Nations across Europe moved to reimpose tougher measures to stem a new wave of COVID-19 infections spurred by the highly transmissible Omicron variant, including a new nationwide lockdown introduced by the Dutch government.
Schools, universities, and all non-essential stores, bars and restaurants in the Netherlands will be closed until January 14 starting Sunday, caretaker Prime Minister Mark Rutte said.
Residents only will be permitted two visitors except for Christmas and New Year's, when four will be allowed.
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"The Netherlands is going into lockdown again from tomorrow," Mr Rutte said, adding that the move was "unavoidable because of the fifth wave caused by the Omicron variant that is bearing down on us."
Before the Dutch announcement, alarmed ministers in France, Cyprus and Austria tightened travel restrictions.
Paris canceled its New Year's Eve fireworks. Denmark closed theaters, concert halls, amusement parks and museums. Ireland imposed an 8pm curfew on pubs and bars and limited attendance at indoor and outdoor events.
London Mayor Sadiq Khan underscored the official concern about the climbing cases and their potential to overwhelm the health care system by declaring a major incident Saturday, a move that allows local councils in Britain's capital to coordinate work more closely with emergency services.
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Irish Prime Minister Micheál Martin captured the sense of the continent in an address to the nation, saying the new restrictions were needed to protect lives and livelihoods from the resurgent virus.
"None of this is easy," Mr Martin said on Friday night local time.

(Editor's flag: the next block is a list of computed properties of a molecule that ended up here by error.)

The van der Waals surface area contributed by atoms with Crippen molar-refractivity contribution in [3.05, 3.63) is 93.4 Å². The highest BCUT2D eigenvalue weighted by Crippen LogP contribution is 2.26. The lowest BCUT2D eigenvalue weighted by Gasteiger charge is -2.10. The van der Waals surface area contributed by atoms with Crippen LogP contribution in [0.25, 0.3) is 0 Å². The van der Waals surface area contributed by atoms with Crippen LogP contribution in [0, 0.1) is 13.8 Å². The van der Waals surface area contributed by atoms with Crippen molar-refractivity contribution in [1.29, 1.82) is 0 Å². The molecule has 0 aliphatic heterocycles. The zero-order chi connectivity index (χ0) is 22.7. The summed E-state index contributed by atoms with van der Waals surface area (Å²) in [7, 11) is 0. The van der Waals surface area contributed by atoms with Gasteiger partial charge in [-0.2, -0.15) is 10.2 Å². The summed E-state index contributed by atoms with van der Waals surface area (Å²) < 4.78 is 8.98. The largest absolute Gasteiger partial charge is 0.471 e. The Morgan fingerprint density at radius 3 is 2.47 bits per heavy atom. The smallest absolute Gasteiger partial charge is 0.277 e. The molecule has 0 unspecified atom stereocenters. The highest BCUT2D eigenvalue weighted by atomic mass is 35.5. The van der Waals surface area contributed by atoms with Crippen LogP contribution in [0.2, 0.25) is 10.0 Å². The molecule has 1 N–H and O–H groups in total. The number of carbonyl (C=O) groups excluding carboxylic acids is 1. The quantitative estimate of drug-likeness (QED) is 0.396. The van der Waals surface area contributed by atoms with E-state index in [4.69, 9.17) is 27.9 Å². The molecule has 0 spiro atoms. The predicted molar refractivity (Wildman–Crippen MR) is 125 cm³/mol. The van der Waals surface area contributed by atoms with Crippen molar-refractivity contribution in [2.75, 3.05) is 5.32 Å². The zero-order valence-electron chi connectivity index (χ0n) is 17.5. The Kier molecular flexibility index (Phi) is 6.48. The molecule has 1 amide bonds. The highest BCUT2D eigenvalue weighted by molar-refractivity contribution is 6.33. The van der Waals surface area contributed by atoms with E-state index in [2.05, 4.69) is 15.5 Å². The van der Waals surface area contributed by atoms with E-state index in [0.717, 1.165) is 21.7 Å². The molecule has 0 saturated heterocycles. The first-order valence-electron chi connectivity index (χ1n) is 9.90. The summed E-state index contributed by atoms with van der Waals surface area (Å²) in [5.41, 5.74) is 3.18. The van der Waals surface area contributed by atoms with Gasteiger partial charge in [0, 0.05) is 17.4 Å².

"We are all exhausted with COVID and the restrictions it requires. The twists and turns, the disappointments and the frustrations take a heavy toll on everyone. But it is the reality that we are dealing with."
The World Health Organization reported Saturday that the Omicron variant of the coronavirus has been detected in 89 countries, and COVID-19 cases involving the variant are doubling every 1.5 to three days in places with community transmission and not just infections acquired abroad.
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Major questions about Omicron remain unanswered, including how effective existing COVID-19 vaccines are against it and whether the variant produces severe illness in many infected individuals, WHO noted.
Yet Omicron's "substantial growth advantage" over the Delta variant means it is likely to soon overtake Delta as the dominant form of the virus in countries where the new variant is spreading locally, the UN health agency said.
In the Netherlands, anticipation a government meeting Saturday would result in tougher restrictions caused shoppers to swarm commercial areas of Dutch cities, fearing it would be their last chance to buy Christmas gifts.
Rotterdam municipality tweeted that it was "too busy in the center" of the port city and told people: "Don't come to the city." Amsterdam also warned that the city's main shopping street was busy and urged people to stick to coronavirus rules.